This barbiturate is a nonselective central nervous system (CNS) depressants that are primarily used as sedative hypnotics. In sub hypnotic doses, they are also used as an anticonvulsant.
Chemical Formulae: C11H18N2O3.
Amobarbital (5-ethyl-5-isoamylbarbituric acid), like all barbiturates, is synthesized by reacting malonic acid derivatives with urea derivatives. In order to make amobarbital, α-ethyl-α-isoamylmalonic ester is reacted with urea (in the presence of sodium ethoxide). In an in vitro study in fat thalamic slices amobarbital worked by activating GABAA receptors, which decreased input resistance, depressed burst and tonic firing, especially in ventrobasal and intralaminar neurons, while at the same time increasing burst duration and mean conductance at individual chloride channels; this increased both the amplitude and decay time of inhibitory postsynaptic currents.
Amobarbital has been used in a study to inhibit mitochondrial electron transport in the rat heart in an attempt to preserve mitochondrial function following reperfusion.
A 2010 Medscape study illustrates that “Amytal depresses the cortex by interfering with transmission of impulses from thalamus. This results in decreased motor activity, altered cerebellar function, drowsiness, sedation and hypnosis. The onset of action is within 5 minutes and it is metabolized primarily hepatic via microsomal enzyme. ”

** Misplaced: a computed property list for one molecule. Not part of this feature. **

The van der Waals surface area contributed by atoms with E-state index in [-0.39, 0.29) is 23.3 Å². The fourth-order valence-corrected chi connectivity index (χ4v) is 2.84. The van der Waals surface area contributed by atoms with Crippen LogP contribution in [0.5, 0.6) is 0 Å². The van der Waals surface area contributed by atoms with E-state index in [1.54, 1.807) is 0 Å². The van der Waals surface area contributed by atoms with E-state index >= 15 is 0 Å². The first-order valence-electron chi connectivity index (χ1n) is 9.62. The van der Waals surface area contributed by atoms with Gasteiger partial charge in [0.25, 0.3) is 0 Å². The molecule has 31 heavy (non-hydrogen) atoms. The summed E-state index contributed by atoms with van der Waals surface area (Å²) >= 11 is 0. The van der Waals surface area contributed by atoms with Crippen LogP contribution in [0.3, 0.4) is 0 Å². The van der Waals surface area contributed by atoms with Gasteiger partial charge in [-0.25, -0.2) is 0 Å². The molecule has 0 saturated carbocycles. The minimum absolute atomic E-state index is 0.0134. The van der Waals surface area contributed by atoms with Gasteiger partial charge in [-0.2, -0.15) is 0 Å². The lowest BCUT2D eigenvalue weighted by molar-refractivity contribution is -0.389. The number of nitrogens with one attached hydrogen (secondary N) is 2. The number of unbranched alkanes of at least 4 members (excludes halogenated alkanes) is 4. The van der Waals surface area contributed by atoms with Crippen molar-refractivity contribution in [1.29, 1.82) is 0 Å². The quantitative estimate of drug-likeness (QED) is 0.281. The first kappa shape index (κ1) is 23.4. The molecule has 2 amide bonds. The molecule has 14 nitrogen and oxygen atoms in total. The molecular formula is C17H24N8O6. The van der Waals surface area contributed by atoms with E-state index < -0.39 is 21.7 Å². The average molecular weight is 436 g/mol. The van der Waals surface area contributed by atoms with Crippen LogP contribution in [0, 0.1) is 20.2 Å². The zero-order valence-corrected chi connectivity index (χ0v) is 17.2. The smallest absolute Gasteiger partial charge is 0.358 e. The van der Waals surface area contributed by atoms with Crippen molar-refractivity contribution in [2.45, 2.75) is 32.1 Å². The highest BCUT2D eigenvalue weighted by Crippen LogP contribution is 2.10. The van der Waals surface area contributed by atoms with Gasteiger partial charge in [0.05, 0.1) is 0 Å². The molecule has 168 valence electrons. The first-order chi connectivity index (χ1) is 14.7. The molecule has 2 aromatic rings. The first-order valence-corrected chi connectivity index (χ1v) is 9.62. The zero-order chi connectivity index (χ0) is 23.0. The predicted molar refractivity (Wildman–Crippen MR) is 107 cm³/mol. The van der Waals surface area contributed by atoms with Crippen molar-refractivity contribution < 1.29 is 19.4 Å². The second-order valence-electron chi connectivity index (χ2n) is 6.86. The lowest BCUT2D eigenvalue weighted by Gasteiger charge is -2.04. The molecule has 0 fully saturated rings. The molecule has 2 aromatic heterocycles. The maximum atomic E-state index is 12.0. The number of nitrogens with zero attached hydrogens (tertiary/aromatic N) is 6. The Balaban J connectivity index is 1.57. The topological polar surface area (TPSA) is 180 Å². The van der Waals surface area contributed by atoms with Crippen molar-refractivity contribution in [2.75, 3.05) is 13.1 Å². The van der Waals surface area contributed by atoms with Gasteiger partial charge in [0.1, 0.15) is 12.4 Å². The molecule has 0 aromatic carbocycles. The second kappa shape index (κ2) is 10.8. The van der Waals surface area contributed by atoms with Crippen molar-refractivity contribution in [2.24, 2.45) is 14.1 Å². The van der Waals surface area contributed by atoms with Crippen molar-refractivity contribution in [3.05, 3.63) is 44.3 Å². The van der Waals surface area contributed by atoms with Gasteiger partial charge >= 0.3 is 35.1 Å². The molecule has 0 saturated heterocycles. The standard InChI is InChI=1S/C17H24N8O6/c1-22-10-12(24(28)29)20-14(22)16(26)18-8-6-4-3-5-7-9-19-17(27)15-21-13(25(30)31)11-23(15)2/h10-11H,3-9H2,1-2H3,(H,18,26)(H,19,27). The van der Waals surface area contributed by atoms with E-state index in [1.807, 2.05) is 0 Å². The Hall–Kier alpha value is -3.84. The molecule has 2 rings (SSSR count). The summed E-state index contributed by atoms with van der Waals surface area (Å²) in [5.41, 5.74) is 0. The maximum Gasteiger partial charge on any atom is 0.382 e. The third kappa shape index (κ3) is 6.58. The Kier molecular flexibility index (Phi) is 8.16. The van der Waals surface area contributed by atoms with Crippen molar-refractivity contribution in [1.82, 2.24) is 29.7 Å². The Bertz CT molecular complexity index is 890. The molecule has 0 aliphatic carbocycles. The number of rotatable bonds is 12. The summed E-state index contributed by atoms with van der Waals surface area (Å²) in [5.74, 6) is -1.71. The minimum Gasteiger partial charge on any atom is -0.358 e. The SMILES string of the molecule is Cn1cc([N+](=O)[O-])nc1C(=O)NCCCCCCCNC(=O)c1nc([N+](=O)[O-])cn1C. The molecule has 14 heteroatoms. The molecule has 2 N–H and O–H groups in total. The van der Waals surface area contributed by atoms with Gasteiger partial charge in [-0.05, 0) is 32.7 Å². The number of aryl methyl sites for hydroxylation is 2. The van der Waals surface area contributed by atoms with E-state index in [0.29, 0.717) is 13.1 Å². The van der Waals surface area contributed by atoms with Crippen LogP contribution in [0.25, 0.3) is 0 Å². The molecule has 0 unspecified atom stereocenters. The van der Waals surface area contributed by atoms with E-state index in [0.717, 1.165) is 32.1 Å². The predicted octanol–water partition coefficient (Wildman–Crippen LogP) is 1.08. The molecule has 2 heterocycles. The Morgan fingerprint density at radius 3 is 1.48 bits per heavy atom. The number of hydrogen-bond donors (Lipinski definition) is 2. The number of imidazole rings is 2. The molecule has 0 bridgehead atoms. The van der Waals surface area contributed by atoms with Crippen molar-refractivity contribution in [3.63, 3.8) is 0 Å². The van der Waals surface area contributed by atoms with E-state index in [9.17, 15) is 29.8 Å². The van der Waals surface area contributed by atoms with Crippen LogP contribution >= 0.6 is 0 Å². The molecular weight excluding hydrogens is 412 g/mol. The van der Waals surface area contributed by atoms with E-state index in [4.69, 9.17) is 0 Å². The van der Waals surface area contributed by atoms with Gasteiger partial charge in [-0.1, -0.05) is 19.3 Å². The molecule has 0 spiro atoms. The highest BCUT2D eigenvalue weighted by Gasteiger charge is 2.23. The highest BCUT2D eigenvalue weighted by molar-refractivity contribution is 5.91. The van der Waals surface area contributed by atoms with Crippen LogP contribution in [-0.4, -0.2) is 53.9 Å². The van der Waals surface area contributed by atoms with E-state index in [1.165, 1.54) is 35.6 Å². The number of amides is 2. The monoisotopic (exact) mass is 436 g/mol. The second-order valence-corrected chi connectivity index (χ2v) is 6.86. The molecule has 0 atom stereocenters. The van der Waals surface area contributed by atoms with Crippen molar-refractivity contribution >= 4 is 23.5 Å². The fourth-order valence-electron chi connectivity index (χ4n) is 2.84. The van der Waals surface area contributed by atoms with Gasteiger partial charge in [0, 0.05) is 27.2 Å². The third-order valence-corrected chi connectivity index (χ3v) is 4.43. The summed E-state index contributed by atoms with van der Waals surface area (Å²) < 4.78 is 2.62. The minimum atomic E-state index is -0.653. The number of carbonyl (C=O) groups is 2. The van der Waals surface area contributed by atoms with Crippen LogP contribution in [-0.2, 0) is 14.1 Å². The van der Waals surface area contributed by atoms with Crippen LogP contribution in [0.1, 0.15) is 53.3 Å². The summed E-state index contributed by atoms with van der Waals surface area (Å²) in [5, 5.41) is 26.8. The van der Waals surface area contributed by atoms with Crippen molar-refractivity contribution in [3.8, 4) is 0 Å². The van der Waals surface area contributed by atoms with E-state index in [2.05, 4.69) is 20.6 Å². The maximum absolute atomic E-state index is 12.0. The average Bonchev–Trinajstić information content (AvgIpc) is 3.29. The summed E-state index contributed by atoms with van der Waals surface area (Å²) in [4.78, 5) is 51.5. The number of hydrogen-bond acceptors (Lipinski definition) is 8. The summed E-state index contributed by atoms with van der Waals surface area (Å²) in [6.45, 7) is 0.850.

Barbiturates are absorbed in varying degrees following oral or parenteral administration. The salts are more rapidly absorbed than are the acids. The rate of absorption is increased if the sodium salt is ingested as a dilute solution or taken on an empty stomach. The onset of action for oral administration of barbiturates varies from 20 to 60 minutes. For intramuscular (IM) administration, the onset of action is slightly faster. Following intravenous (IV) administration, the onset of action ranges from almost immediately for pentobarbital sodium to 5 minutes for phenobarbital sodium. Maximal CNS depression may not occur until 15 minutes or more after IV administration for phenobarbital sodium. Duration of action, which is related to the rate at which the barbiturates are redistributed throughout the body: varies among persons and in the same person from time to time. Amobarbital sodium, an intermediate-acting barbiturate, is a CNS depressant. For the oral form, the onset of sedative and hypnotic action is 3/4 to 1 hour, with a duration of action ranging from 6 to 8 hours. These values should serve as a guide but not be used to predict exact duration of effect. No studies have demonstrated that the different routes of administration are equivalent with respect to bioavailability.
Barbiturates are weak acids that are absorbed and rapidly distributed to all tissues and fluids, with high concentrations in the brain, liver, and kidneys. Lipid solubility of the barbiturates is the dominant factor in their distribution within the body. The more lipid soluble the barbiturate, the more rapidly it penetrates all tissues of the body. Barbiturates are bound to plasma and tissue proteins to a varying degree: with the degree of binding increasing directly as a function of lipid solubility.
Amobarbital sodium is classified as an intermediate barbiturate. The plasma half-life for amobarbital sodium in adults ranges between 16 and 40 hours, with a mean of 25 hours. Barbiturates are metabolized primarily by the hepatic microsomal enzyme system, and the metabolic products are excreted in the urine and, less commonly, in the feces. Only a negligible amount of amobarbital sodium is eliminated unchanged in the urine.
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